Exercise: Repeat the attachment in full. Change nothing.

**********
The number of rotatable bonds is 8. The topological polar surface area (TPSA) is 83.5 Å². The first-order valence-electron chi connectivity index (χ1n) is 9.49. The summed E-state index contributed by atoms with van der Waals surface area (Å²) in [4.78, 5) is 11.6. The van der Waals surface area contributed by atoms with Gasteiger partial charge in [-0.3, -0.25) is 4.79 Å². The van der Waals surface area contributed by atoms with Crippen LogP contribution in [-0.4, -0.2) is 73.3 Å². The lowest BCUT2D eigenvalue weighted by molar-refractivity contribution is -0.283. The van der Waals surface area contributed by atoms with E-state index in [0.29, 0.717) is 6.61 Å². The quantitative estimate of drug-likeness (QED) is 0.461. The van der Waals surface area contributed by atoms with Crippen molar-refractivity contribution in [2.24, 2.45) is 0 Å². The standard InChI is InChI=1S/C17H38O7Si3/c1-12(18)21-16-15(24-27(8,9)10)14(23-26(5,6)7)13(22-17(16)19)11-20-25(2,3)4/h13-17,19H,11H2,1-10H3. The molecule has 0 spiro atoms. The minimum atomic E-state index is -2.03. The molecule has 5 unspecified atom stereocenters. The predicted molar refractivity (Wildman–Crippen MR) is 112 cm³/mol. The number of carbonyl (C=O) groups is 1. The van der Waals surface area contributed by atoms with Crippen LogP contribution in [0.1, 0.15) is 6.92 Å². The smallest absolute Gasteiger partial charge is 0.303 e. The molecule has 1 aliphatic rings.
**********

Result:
The number of rotatable bonds is 8. The topological polar surface area (TPSA) is 83.5 Å². The first-order valence-electron chi connectivity index (χ1n) is 9.49. The summed E-state index contributed by atoms with van der Waals surface area (Å²) in [4.78, 5) is 11.6. The van der Waals surface area contributed by atoms with Gasteiger partial charge in [-0.3, -0.25) is 4.79 Å². The van der Waals surface area contributed by atoms with Crippen LogP contribution in [-0.4, -0.2) is 73.3 Å². The lowest BCUT2D eigenvalue weighted by molar-refractivity contribution is -0.283. The van der Waals surface area contributed by atoms with E-state index in [0.29, 0.717) is 6.61 Å². The quantitative estimate of drug-likeness (QED) is 0.461. The van der Waals surface area contributed by atoms with Crippen molar-refractivity contribution in [2.24, 2.45) is 0 Å². The standard InChI is InChI=1S/C17H38O7Si3/c1-12(18)21-16-15(24-27(8,9)10)14(23-26(5,6)7)13(22-17(16)19)11-20-25(2,3)4/h13-17,19H,11H2,1-10H3. The molecule has 0 spiro atoms. The minimum atomic E-state index is -2.03. The molecule has 5 unspecified atom stereocenters. The predicted molar refractivity (Wildman–Crippen MR) is 112 cm³/mol. The number of carbonyl (C=O) groups is 1. The van der Waals surface area contributed by atoms with Crippen LogP contribution in [0.1, 0.15) is 6.92 Å². The smallest absolute Gasteiger partial charge is 0.303 e. The molecule has 1 aliphatic rings.